As a relationship and couples therapist, one of the biggest mistakes I see are couples who threaten the other with leaving. When conflicts arise, and in the heat of the moment, one person will say to the other, “Well, if that’s how you feel, let’s just split up or get a divorce.”
If you are looking for a definite answer to the question, “how to cope with the threat of divorce, here is the right advice to problem-solve the conflict without losing your mind.
Don’t threaten divorce in your marriage
Understanding why threatening divorce during an argument will harm your marriage is the key to stop the D word from rearing its ugly head during conflicts.
When you and your partner find yourselves in the middle of an argument, do one (or both) of you threaten the “D” word (divorce)? If you find that your default response to conflict is to threaten to leave the relationship, you may be committing one of the cardinal sins to coupledom – the threat to leave.
Many couples have it in their mind that if the relationship doesn’t work out, then they will simply leave/divorce their partner and find another, even better relationship.
“But, why is this attitude so harmful?” you might be asking yourself. The reason is that unless there is a rock-solid belief and understanding that both parties are committed to the relationship, and nothing (no argument, conflict, a difference of opinion, etc.) is ever going to break-up the partnership – it is difficult to feel secure.
Commitment is non-negotiable
Both people need to agree that a commitment to each other is a fixed point – a non-negotiable starting point that “We will agree to work out any differences we may have.” This basic and fundamental assurance in a relationship helps couples to feel secure. This attitude of commitment, determination and a willingness to endure difficult times.
All relationships have some degree of conflict
It is impossible for two individuals to coexist together without minor irritation, and annoyance, up to open hostility. Depending on individual temperament, ability to tolerate individual differences and patience levels, some couples can live in relative harmony while others argue about anything and everything. Living in close proximity to another human means that there will be disagreements.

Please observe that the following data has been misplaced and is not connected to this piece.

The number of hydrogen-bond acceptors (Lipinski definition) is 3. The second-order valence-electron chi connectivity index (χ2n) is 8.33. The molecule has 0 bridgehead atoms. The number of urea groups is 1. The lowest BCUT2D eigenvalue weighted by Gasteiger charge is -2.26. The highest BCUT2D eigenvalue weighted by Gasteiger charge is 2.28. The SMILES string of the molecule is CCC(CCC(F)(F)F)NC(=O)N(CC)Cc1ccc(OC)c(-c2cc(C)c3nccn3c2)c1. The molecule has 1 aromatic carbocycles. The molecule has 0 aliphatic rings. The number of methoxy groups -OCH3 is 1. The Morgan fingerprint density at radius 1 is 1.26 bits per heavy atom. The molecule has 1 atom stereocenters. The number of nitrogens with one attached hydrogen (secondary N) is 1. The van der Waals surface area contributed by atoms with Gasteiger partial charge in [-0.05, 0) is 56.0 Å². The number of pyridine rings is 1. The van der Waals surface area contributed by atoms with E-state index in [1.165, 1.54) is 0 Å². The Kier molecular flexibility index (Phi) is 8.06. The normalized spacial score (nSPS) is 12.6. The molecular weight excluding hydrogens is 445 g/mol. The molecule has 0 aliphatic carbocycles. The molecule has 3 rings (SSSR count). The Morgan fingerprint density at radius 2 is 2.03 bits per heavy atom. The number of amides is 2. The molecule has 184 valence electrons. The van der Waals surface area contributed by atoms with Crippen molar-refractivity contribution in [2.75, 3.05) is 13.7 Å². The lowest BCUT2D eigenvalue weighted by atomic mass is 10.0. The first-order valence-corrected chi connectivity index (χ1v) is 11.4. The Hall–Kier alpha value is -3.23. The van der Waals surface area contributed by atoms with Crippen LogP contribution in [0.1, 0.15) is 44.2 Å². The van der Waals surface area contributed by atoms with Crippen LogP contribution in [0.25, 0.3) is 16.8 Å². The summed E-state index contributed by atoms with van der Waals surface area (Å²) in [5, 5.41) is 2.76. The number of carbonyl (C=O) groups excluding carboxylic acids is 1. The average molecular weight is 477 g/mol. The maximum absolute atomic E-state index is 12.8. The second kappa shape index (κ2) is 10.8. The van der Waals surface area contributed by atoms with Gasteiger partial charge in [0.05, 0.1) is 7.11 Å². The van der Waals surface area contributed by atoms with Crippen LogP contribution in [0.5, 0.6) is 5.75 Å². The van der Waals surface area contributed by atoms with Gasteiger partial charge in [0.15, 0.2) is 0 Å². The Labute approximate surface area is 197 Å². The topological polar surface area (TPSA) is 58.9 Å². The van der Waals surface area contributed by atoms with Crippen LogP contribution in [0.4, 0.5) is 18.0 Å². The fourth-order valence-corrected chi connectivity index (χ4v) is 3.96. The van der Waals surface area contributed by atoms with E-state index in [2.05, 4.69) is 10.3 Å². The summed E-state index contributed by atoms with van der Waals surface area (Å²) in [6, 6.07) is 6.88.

Abuse is never appropriate in a relationship
If one (or both of you) are being abusive (verbally, physically, sexually, emotionally or any combination of these) then remaining in the relationship is contra-indicated until the abuse stops and the abuser seeks therapy and can demonstrate they are making substantial progress towards changing.
But, for most couples, where abuse is not the issue – simply the two are having trouble co-existing, then learning to “fight fair” and resolve conflict in a healthy manner are important relationship skills.
Also watch: 7 Most Common Reasons for Divorce
There are three main goals for any relationship
Honesty, communication, and commitment. For a relationship to be healthy both people need to have the maturity to be open and honest. Honesty builds trust, and facilitates communication, especially when accompanied by acceptance. The second goal communication implies that each is willing to listen to the other.
The old adage that we have two ears to listen and one mouth to talk (so listen twice as much as you talk) is good advice for any relationship.
The third goal: commitment. Commitment is the understanding that staying together is both a choice and a priority.
Commitment becomes the glue that holds a relationship together when the storms of conflict arise.
What to do if your spouse threatens divorce too often
More often than not threatening to divorce during conflict could be a manipulative or angry way for your spouse to push you into giving into their perceived needs. What is important is to make a judgment call on what is best for your marriage and not for just one of the partners.
So, the next time you and your partner find yourselves embroiled in an argument and you feel your anger rising to the point you can’t remember why, for the life of you, you ever wanted to be with this person in the first place, take a walk, take a time-out, cool off, let your anger die down a bit, but don’t under any circumstances, threaten to leave the relationship.
If you feel disconnected or frustrated about the state of your marriage but want to avoid separation and/or divorce, the marriage.com course meant for married couples is an excellent resource to help you overcome the most challenging aspects of being married.
Cynthia Faulkner is a therapist with 30 (+) years of experience. Cindy has a wide variety of experience with populations that include: children, families, and adults. Her main area of focus is working with couples and families. She employs a System’s Theory approach to help families achieve their maximum level of functioning. Dr. Faulkner has trained with Violet Oaklander (children’ therapy), and is well versed in assessment, treatment modalities and therapeutic techniques for issues such as: trauma resolution, the treatment of Post Traumatic Stress Disorder (PTSD) and conflict resolution (for couples and families).